My son does school with mom in the morning for 30-60 minutes during which time I take care of our daughter. We go downstairs to not be a distraction.

I've been putting podcasts on in the background that are honestly more for me but still family friendly. I figure the additional exposure to speaking might help language development but got to wondering today if there is something else I could put on that might help my daughter more. Would putting classical music on be more beneficial? Are there other background things I could put on that would be most beneficial while we play?

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    The most beneficial thing you can do is to interact with her directly. Nothing comes even close to personal interaction when it comes to development. If you're actually interacting with her, pick the background you like. Watching her while she plays is not the same. Mar 27, 2021 at 19:27
  • Oh of course. It's all direct interaction. I'm just wondering what is most beneficial in the background.
    – Dason
    Mar 27, 2021 at 20:27
  • 1
    Is there a reason you feel you must have something on in the background? If anything, it's probably just a distraction rather than 'optimising' her development or something. Related: it's a myth that playing classical music to children makes them more intelligent.
    – BadHorsie
    Apr 26, 2021 at 14:08
  • @BadHorsie It's probably more for me than it is for her but if I'm going to have something on I was just wondering if there is a better/best option.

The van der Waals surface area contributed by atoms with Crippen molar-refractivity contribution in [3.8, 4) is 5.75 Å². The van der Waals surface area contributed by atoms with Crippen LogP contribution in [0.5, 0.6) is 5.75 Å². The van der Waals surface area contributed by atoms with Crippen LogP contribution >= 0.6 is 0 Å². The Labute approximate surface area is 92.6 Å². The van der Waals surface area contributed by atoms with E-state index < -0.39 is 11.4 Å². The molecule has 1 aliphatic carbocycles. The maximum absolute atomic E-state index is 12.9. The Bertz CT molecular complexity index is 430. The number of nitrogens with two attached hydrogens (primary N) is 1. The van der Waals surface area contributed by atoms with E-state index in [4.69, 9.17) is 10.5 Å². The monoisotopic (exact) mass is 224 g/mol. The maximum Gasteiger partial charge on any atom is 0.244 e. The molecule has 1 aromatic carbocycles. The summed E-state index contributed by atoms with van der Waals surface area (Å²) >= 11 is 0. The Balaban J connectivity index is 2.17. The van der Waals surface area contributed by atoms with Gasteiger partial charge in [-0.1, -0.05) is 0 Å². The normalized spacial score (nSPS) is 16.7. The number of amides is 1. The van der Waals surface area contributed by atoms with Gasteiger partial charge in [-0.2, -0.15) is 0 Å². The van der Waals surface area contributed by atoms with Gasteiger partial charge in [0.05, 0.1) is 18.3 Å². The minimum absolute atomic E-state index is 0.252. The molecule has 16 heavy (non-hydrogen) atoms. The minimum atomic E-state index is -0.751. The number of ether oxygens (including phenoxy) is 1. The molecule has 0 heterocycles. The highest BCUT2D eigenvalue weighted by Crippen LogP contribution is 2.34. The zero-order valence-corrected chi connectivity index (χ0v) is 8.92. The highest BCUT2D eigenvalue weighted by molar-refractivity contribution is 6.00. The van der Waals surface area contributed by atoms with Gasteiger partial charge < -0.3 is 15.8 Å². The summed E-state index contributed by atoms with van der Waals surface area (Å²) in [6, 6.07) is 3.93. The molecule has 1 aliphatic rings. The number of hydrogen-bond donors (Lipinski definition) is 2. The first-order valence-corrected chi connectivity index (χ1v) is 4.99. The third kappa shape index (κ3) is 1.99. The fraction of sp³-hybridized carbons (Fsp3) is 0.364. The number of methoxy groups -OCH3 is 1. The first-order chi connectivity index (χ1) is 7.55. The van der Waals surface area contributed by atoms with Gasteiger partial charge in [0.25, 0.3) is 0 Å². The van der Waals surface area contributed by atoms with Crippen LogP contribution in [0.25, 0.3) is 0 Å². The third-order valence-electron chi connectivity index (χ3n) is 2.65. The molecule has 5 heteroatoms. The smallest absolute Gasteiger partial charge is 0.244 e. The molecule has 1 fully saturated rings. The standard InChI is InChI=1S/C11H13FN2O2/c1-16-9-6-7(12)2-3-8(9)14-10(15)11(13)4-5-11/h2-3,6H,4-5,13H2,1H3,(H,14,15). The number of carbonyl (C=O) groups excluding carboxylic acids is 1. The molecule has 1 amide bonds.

– Dason
    Apr 26, 2021 at 14:35

3 Answers 3


There exist plenty of songs for children, starting with very simple ones, that a toddler may actually learn to sing - it is a very useful activity for speech development. If you cannot remember any such songs from your childhood, you can find playlists for children in podcasts or youtube or by simply using Disney cartoons (provided that the child does not see the screen, which is not healthy for a toddler).


I could not locate any thorough research that indicated whether a podcast or music would be more beneficial for a toddler to listen to for development purposes—only a cursory article covering the matter.

Though one quote seems to be in line that podcasts probably don't have much of a benefit, if any, to toddlers.

Research indicates that recorded voices don't mean much to very young children, since they process language best when it comes from a person who is reacting to cues the baby is giving, according to Radesky.

Music is probably best. We do have quite a bit of research that music is great for toddlers, engages their brains in several ways, and helps. A few resources can be seen here, here, and here.

Of course, none of this replaces interacting directly with a toddler, but if the situation doesn't permit and you need to get things done, interactive toys and music can be a solid replacement.


I suggest a podcast. Kids need to feel to be talked to while they are developing a sense of interaction. Music is nice for sleep and peace but not as much for growth and development.

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    Unfortunately a podcast does not equal talking to a kid. If anything it might diminish their sense of conversation as exchange. However, if there's a lot of banter between two hosts it could be OK for reinforcing turn-taking. May 23, 2021 at 12:54
  • What I refer to here is podcast is better than music because it helps relate to the real sense of communication when compared to music. May 24, 2021 at 13:06

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